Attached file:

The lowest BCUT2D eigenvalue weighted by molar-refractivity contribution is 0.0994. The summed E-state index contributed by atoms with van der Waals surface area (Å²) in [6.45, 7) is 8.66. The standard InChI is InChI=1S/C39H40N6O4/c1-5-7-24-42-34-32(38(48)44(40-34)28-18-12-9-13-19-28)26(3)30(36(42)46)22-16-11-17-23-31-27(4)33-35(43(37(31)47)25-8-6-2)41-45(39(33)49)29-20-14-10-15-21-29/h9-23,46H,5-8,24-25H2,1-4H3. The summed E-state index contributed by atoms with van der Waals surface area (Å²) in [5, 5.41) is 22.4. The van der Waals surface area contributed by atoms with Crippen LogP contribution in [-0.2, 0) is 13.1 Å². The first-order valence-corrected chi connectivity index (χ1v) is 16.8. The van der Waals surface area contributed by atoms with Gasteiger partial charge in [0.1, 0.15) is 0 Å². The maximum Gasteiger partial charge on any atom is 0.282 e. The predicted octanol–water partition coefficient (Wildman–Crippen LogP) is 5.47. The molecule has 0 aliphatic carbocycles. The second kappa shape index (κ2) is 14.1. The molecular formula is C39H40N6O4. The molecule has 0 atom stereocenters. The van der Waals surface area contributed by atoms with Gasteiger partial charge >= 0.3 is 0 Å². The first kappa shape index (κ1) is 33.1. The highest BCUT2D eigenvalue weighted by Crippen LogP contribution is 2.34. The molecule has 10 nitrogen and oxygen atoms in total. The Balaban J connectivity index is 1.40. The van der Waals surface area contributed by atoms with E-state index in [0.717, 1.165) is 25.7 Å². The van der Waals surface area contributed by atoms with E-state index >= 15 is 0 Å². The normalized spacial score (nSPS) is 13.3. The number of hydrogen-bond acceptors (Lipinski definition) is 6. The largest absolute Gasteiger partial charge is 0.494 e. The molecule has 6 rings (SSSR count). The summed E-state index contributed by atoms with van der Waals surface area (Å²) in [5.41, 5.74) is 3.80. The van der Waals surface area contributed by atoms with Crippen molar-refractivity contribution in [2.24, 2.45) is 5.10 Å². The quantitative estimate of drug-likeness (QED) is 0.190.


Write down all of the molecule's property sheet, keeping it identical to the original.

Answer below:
The lowest BCUT2D eigenvalue weighted by molar-refractivity contribution is 0.0994. The summed E-state index contributed by atoms with van der Waals surface area (Å²) in [6.45, 7) is 8.66. The standard InChI is InChI=1S/C39H40N6O4/c1-5-7-24-42-34-32(38(48)44(40-34)28-18-12-9-13-19-28)26(3)30(36(42)46)22-16-11-17-23-31-27(4)33-35(43(37(31)47)25-8-6-2)41-45(39(33)49)29-20-14-10-15-21-29/h9-23,46H,5-8,24-25H2,1-4H3. The summed E-state index contributed by atoms with van der Waals surface area (Å²) in [5, 5.41) is 22.4. The van der Waals surface area contributed by atoms with Crippen LogP contribution in [-0.2, 0) is 13.1 Å². The first-order valence-corrected chi connectivity index (χ1v) is 16.8. The van der Waals surface area contributed by atoms with Gasteiger partial charge in [0.1, 0.15) is 0 Å². The maximum Gasteiger partial charge on any atom is 0.282 e. The predicted octanol–water partition coefficient (Wildman–Crippen LogP) is 5.47. The molecule has 0 aliphatic carbocycles. The second kappa shape index (κ2) is 14.1. The molecular formula is C39H40N6O4. The molecule has 0 atom stereocenters. The van der Waals surface area contributed by atoms with Gasteiger partial charge >= 0.3 is 0 Å². The first kappa shape index (κ1) is 33.1. The highest BCUT2D eigenvalue weighted by Crippen LogP contribution is 2.34. The molecule has 10 nitrogen and oxygen atoms in total. The Balaban J connectivity index is 1.40. The van der Waals surface area contributed by atoms with E-state index in [0.717, 1.165) is 25.7 Å². The van der Waals surface area contributed by atoms with E-state index >= 15 is 0 Å². The normalized spacial score (nSPS) is 13.3. The number of hydrogen-bond acceptors (Lipinski definition) is 6. The largest absolute Gasteiger partial charge is 0.494 e. The molecule has 6 rings (SSSR count). The summed E-state index contributed by atoms with van der Waals surface area (Å²) in [5.41, 5.74) is 3.80. The van der Waals surface area contributed by atoms with Crippen molar-refractivity contribution in [2.24, 2.45) is 5.10 Å². The quantitative estimate of drug-likeness (QED) is 0.190.